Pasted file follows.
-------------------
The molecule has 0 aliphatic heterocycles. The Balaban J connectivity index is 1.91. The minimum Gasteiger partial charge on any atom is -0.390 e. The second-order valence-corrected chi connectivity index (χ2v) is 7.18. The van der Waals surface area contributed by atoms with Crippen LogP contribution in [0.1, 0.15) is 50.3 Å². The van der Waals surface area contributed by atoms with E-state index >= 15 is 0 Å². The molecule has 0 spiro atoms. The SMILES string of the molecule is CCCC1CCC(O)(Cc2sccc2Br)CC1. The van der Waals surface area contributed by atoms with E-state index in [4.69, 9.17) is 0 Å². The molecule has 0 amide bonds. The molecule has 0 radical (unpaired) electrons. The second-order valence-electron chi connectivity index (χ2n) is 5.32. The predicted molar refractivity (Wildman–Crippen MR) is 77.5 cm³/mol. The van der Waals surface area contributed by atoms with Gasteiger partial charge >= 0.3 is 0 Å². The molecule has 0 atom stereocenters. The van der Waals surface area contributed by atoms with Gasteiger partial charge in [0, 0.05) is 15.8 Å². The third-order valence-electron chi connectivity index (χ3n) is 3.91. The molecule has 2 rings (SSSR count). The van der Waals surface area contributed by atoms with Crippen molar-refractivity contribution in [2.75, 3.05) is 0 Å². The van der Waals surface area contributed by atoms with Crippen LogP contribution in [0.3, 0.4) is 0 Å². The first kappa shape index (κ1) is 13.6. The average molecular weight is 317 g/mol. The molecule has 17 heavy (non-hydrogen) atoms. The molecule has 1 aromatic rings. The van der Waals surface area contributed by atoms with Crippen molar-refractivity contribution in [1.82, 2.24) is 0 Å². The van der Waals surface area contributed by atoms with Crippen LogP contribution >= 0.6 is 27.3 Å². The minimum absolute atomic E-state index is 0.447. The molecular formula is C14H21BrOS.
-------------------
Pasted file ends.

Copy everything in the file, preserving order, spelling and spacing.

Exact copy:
The molecule has 0 aliphatic heterocycles. The Balaban J connectivity index is 1.91. The minimum Gasteiger partial charge on any atom is -0.390 e. The second-order valence-corrected chi connectivity index (χ2v) is 7.18. The van der Waals surface area contributed by atoms with Crippen LogP contribution in [0.1, 0.15) is 50.3 Å². The van der Waals surface area contributed by atoms with E-state index >= 15 is 0 Å². The molecule has 0 spiro atoms. The SMILES string of the molecule is CCCC1CCC(O)(Cc2sccc2Br)CC1. The van der Waals surface area contributed by atoms with E-state index in [4.69, 9.17) is 0 Å². The molecule has 0 amide bonds. The molecule has 0 radical (unpaired) electrons. The second-order valence-electron chi connectivity index (χ2n) is 5.32. The predicted molar refractivity (Wildman–Crippen MR) is 77.5 cm³/mol. The van der Waals surface area contributed by atoms with Gasteiger partial charge >= 0.3 is 0 Å². The molecule has 0 atom stereocenters. The van der Waals surface area contributed by atoms with Gasteiger partial charge in [0, 0.05) is 15.8 Å². The third-order valence-electron chi connectivity index (χ3n) is 3.91. The molecule has 2 rings (SSSR count). The van der Waals surface area contributed by atoms with Crippen molar-refractivity contribution in [2.75, 3.05) is 0 Å². The van der Waals surface area contributed by atoms with Crippen LogP contribution in [0.3, 0.4) is 0 Å². The first kappa shape index (κ1) is 13.6. The average molecular weight is 317 g/mol. The molecule has 17 heavy (non-hydrogen) atoms. The molecule has 1 aromatic rings. The van der Waals surface area contributed by atoms with Crippen molar-refractivity contribution in [1.82, 2.24) is 0 Å². The van der Waals surface area contributed by atoms with Crippen LogP contribution >= 0.6 is 27.3 Å². The minimum absolute atomic E-state index is 0.447. The molecular formula is C14H21BrOS.